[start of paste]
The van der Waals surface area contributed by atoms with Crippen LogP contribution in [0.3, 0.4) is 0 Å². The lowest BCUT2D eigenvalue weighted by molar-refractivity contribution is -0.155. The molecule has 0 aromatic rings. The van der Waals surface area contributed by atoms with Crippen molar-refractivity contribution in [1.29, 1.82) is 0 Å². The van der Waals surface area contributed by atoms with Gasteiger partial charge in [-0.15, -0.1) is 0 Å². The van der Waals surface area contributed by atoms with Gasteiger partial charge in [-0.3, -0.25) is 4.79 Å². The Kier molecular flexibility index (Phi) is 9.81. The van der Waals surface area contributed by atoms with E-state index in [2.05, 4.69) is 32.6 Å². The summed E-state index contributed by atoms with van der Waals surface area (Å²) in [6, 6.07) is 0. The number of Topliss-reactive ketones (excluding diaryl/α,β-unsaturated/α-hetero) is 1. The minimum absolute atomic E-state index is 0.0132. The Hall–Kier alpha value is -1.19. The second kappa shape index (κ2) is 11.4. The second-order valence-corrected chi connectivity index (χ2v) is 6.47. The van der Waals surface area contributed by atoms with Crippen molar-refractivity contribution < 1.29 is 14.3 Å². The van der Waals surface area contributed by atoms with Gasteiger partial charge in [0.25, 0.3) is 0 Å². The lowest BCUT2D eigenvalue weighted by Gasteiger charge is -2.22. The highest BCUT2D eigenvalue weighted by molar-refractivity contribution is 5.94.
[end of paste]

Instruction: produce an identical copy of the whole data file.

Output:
The van der Waals surface area contributed by atoms with Crippen LogP contribution in [0.3, 0.4) is 0 Å². The lowest BCUT2D eigenvalue weighted by molar-refractivity contribution is -0.155. The molecule has 0 aromatic rings. The van der Waals surface area contributed by atoms with Crippen molar-refractivity contribution in [1.29, 1.82) is 0 Å². The van der Waals surface area contributed by atoms with Gasteiger partial charge in [-0.15, -0.1) is 0 Å². The van der Waals surface area contributed by atoms with Gasteiger partial charge in [-0.3, -0.25) is 4.79 Å². The Kier molecular flexibility index (Phi) is 9.81. The van der Waals surface area contributed by atoms with E-state index in [2.05, 4.69) is 32.6 Å². The summed E-state index contributed by atoms with van der Waals surface area (Å²) in [6, 6.07) is 0. The number of Topliss-reactive ketones (excluding diaryl/α,β-unsaturated/α-hetero) is 1. The minimum absolute atomic E-state index is 0.0132. The Hall–Kier alpha value is -1.19. The second kappa shape index (κ2) is 11.4. The second-order valence-corrected chi connectivity index (χ2v) is 6.47. The van der Waals surface area contributed by atoms with Crippen molar-refractivity contribution < 1.29 is 14.3 Å². The van der Waals surface area contributed by atoms with Gasteiger partial charge in [0.25, 0.3) is 0 Å². The lowest BCUT2D eigenvalue weighted by Gasteiger charge is -2.22. The highest BCUT2D eigenvalue weighted by molar-refractivity contribution is 5.94.